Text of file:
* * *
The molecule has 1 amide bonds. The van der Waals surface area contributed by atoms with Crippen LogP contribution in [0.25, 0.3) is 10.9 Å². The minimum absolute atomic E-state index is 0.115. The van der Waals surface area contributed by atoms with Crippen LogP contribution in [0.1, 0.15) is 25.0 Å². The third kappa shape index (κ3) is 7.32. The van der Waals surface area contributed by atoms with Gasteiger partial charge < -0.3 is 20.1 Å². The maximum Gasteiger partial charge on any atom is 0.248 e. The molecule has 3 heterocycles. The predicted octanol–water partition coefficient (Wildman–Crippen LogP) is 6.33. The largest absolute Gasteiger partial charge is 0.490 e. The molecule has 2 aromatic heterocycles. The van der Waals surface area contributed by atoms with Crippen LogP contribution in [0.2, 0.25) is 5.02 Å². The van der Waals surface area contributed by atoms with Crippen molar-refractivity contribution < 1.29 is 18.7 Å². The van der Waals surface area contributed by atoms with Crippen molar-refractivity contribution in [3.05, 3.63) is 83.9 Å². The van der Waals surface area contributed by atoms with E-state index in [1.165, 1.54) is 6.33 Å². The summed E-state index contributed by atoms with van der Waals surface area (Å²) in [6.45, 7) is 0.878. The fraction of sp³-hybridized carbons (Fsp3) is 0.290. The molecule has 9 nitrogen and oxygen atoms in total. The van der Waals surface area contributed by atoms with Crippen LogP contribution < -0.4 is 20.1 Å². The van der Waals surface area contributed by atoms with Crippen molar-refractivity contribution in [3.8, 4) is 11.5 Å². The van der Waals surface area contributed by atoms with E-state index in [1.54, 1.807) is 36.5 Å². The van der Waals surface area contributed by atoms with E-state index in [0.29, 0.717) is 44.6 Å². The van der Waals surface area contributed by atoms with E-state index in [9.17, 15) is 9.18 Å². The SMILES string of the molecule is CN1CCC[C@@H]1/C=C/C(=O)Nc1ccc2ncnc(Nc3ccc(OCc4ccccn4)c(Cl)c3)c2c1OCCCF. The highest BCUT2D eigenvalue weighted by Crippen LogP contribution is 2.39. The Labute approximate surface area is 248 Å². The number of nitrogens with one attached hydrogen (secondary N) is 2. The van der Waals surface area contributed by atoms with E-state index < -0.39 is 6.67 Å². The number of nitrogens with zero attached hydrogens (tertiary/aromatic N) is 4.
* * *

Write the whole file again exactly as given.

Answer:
The molecule has 1 amide bonds. The van der Waals surface area contributed by atoms with Crippen LogP contribution in [0.25, 0.3) is 10.9 Å². The minimum absolute atomic E-state index is 0.115. The van der Waals surface area contributed by atoms with Crippen LogP contribution in [0.1, 0.15) is 25.0 Å². The third kappa shape index (κ3) is 7.32. The van der Waals surface area contributed by atoms with Gasteiger partial charge < -0.3 is 20.1 Å². The maximum Gasteiger partial charge on any atom is 0.248 e. The molecule has 3 heterocycles. The predicted octanol–water partition coefficient (Wildman–Crippen LogP) is 6.33. The largest absolute Gasteiger partial charge is 0.490 e. The molecule has 2 aromatic heterocycles. The van der Waals surface area contributed by atoms with Crippen LogP contribution in [0.2, 0.25) is 5.02 Å². The van der Waals surface area contributed by atoms with Crippen molar-refractivity contribution < 1.29 is 18.7 Å². The van der Waals surface area contributed by atoms with Crippen molar-refractivity contribution in [3.05, 3.63) is 83.9 Å². The van der Waals surface area contributed by atoms with E-state index in [1.165, 1.54) is 6.33 Å². The summed E-state index contributed by atoms with van der Waals surface area (Å²) in [6.45, 7) is 0.878. The fraction of sp³-hybridized carbons (Fsp3) is 0.290. The molecule has 9 nitrogen and oxygen atoms in total. The van der Waals surface area contributed by atoms with Crippen LogP contribution < -0.4 is 20.1 Å². The van der Waals surface area contributed by atoms with Crippen molar-refractivity contribution in [3.8, 4) is 11.5 Å². The van der Waals surface area contributed by atoms with E-state index in [1.54, 1.807) is 36.5 Å². The van der Waals surface area contributed by atoms with E-state index in [0.29, 0.717) is 44.6 Å². The van der Waals surface area contributed by atoms with E-state index in [9.17, 15) is 9.18 Å². The SMILES string of the molecule is CN1CCC[C@@H]1/C=C/C(=O)Nc1ccc2ncnc(Nc3ccc(OCc4ccccn4)c(Cl)c3)c2c1OCCCF. The highest BCUT2D eigenvalue weighted by Crippen LogP contribution is 2.39. The Labute approximate surface area is 248 Å². The number of nitrogens with one attached hydrogen (secondary N) is 2. The van der Waals surface area contributed by atoms with E-state index < -0.39 is 6.67 Å². The number of nitrogens with zero attached hydrogens (tertiary/aromatic N) is 4.